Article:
Capitalism, Cannabis and Kindness
Young Greens Speech to Green Party AGM 2006
John Pilger’s film ‘Palestine is Still the Issue’ spoke true to many of us; not only about the inalienable rights of Palestinians to self-determination, but the deep frustration of such an important issue unconsciously slipping-off the media and public’s foreign affairs agenda. “Palestine is still the issue” was an excellent title; it highlighted an issue that we all agree is unjust, was equally a very difficult campaign to find ways to move forward, and finally, the title illustrated the frustration of many in seeing such a critical issue of justice largely disappear from public attention.
We acknowledge the importance of solidarity with the Palestinian, and indeed the Israeli people, and we tautoko (acknowledge and support) the good work Keith Locke continues to do critically analysing, and seeking justice for, oppressed people everywhere.
Pilger’s film-title though, is used by the Young Greens to illustrate a more general theme within the Green Party, embodied by two examples: capitalism and cannabis. Now we realise that these two words cause feelings that range from excitement to dread among members. Indeed, the reaction that many members may have on hearing these two words speaks volumes about how we, as a Party, have handled (or not, as the case may be) capitalism and cannabis.
Though we would like to here, briefly address each of these two issues, we more generally want to raise a wider trend we, the Young Greens, see within the Green Party as a whole. As a Party, we have championed issues that have often had little public support, and that at times, have opened us up to significant criticism and electoral risk. From climate change to boy-racers, constitutional inquiries to Ahmed Zaoui, the Greens have always taken their stance on an issue based on the evidence, and on what is just. This is undoubtedly one of the greatest sources of pride for many members, Young Greens included. It makes us proud to see our Party tackling what are often difficult and complex policy issues, not because we’re going to gain votes, but because we are a Party founded on environmental sustainability and social justice, and argue for whatever will progress these principles.
So, we come to capitalism and cannabis. Drug law reform has been one of the most contentious issues, both internally and externally, for the Greens. The Young Greens support, and are pleased to see, the transfer of this portfolio area to Metiria Turei; the issue is too important to be hindered by Nandor’s public-profile, albeit completely mis-informed. We also acknowledge Nandor’s tireless work in trying to correct the irresponsible and factually incorrect media coverage of the Greens’ drug law-reform policy.
Having said that, the Young Greens see a worrying trend within the Party, both by the MPs, but particularly by members, to distance the Greens from this issue. We acknowledge the difficulties that the Party has faced over this issue, but worry that not taking the initiative on the issue is going to serve any productive purpose. We are still seen, by those people who have always chosen to see us so, as a communist, pot-smoking bunch of hippies, and arguably these type of people are so easily manipulated by the corporate media’s inherent practice of marginalising all non-mainstream voices, that our energy is better spent on people interested in rational debate. The idea that if we kept quiet on drug law reform, that these types of people would suddenly “Go Green”, is, in our opinion, illogical. With this in mind, we see a responsibility as the only party with a rational stance on drug law reform, to speak on behalf of the approx. 20,000 people a year unjustly charged with minor cannabis offences, and as Young Greens, look forward to working with Metiria to find new ways of tackling this breach of human rights here in Aotearoa. Like some of the membership generally, many Young Greens do not see drug law reform as one of their major policy priorities; but we also do not see this as a reason to leave 20,000 of our people to continue to have their lives seriously adversely affected by an inherently unjust, archaic law.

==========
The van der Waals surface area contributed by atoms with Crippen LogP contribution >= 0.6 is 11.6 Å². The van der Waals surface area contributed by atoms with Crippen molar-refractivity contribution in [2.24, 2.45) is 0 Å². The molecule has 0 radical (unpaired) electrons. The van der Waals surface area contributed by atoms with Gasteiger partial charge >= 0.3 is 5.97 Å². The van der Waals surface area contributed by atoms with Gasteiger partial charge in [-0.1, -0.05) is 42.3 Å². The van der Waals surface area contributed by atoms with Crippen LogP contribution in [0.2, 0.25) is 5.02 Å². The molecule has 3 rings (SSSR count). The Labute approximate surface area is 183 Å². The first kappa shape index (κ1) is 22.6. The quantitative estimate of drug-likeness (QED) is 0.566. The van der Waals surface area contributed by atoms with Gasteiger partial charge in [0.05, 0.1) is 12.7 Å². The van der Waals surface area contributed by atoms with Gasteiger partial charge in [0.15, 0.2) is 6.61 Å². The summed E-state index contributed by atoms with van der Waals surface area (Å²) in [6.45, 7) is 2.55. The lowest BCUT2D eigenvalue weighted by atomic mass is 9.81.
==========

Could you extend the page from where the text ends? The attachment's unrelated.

Capitalism is an issue with less clarity; but for some of the Young Greens, the economic system we live under lies at the very foundation of every Green Party policy; we see the destruction of our people and planet not as a conscious decision by a few individuals or companies, but in fact as the logical outcome of an infinitely greedy, and ethically redundant economic system. We ignore this structural fact at our, and our grandchildren’s, peril.
The Young Greens do not intend here, to promote any specific view as far as the Greens’ structural-economic policy. We merely seek to raise, as John Pilger did, an issue we see as fundamentally important, and even more absent from current public, and indeed Green, political discourse. We have a simple question: where does the Green Party’s structural analysis lead us? We are genuinely interested in how all members see the structural causes of where we find ourselves; climate change at the brink of no return, our people both in Aotearoa and around the world living in shocking and unnecessary poverty, and wages and costs-of-living going, in recent times, in directions that are exacerbating these circumstances.
We are immensely proud of Green Party policy generally. It is well-thought out; both pragmatic and idealistic, inspiring and practical. We are proud to be part of a Party that produces policy of such quality. Having said this, the Young Greens see at least one, glaring gap in all of this. It seems to us that the Party, and therefore members, have stopped-short of a coherent analysis of the state of this planet. Instead of following the argument through, we appear to have only made it half way; we’ve identified the symptoms, seen that our economic system does not consider the welfare of our people and our planet, but somehow think that these can be integrated into the system. We would argue that in fact, we find ourselves on the brink of destruction not because we simply failed to include a couple of indicators in our economic calculations, but because the very economic system is, at its core, toxic and sub-consciously intent on consuming everything, and everyone, on this planet.